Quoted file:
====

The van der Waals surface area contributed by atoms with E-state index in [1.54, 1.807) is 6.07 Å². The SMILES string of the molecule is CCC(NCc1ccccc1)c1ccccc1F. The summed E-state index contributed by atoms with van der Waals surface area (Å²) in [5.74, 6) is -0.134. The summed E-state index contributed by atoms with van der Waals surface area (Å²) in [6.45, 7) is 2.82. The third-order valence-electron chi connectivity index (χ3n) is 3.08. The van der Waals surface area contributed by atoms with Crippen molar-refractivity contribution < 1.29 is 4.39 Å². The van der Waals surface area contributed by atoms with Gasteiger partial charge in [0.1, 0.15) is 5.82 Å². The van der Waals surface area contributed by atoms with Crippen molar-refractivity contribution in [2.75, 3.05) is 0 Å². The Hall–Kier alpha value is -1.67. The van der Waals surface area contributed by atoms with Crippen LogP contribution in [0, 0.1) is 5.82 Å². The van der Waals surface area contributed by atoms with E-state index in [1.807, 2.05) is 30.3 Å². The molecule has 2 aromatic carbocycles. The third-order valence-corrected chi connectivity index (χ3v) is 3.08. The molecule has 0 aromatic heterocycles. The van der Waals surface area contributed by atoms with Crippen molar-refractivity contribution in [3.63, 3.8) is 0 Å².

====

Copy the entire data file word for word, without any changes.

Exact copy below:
The van der Waals surface area contributed by atoms with E-state index in [1.54, 1.807) is 6.07 Å². The SMILES string of the molecule is CCC(NCc1ccccc1)c1ccccc1F. The summed E-state index contributed by atoms with van der Waals surface area (Å²) in [5.74, 6) is -0.134. The summed E-state index contributed by atoms with van der Waals surface area (Å²) in [6.45, 7) is 2.82. The third-order valence-electron chi connectivity index (χ3n) is 3.08. The van der Waals surface area contributed by atoms with Crippen molar-refractivity contribution < 1.29 is 4.39 Å². The van der Waals surface area contributed by atoms with Gasteiger partial charge in [0.1, 0.15) is 5.82 Å². The van der Waals surface area contributed by atoms with Crippen molar-refractivity contribution in [2.75, 3.05) is 0 Å². The Hall–Kier alpha value is -1.67. The van der Waals surface area contributed by atoms with Crippen LogP contribution in [0, 0.1) is 5.82 Å². The van der Waals surface area contributed by atoms with E-state index in [1.807, 2.05) is 30.3 Å². The molecule has 2 aromatic carbocycles. The third-order valence-corrected chi connectivity index (χ3v) is 3.08. The molecule has 0 aromatic heterocycles. The van der Waals surface area contributed by atoms with Crippen molar-refractivity contribution in [3.63, 3.8) is 0 Å².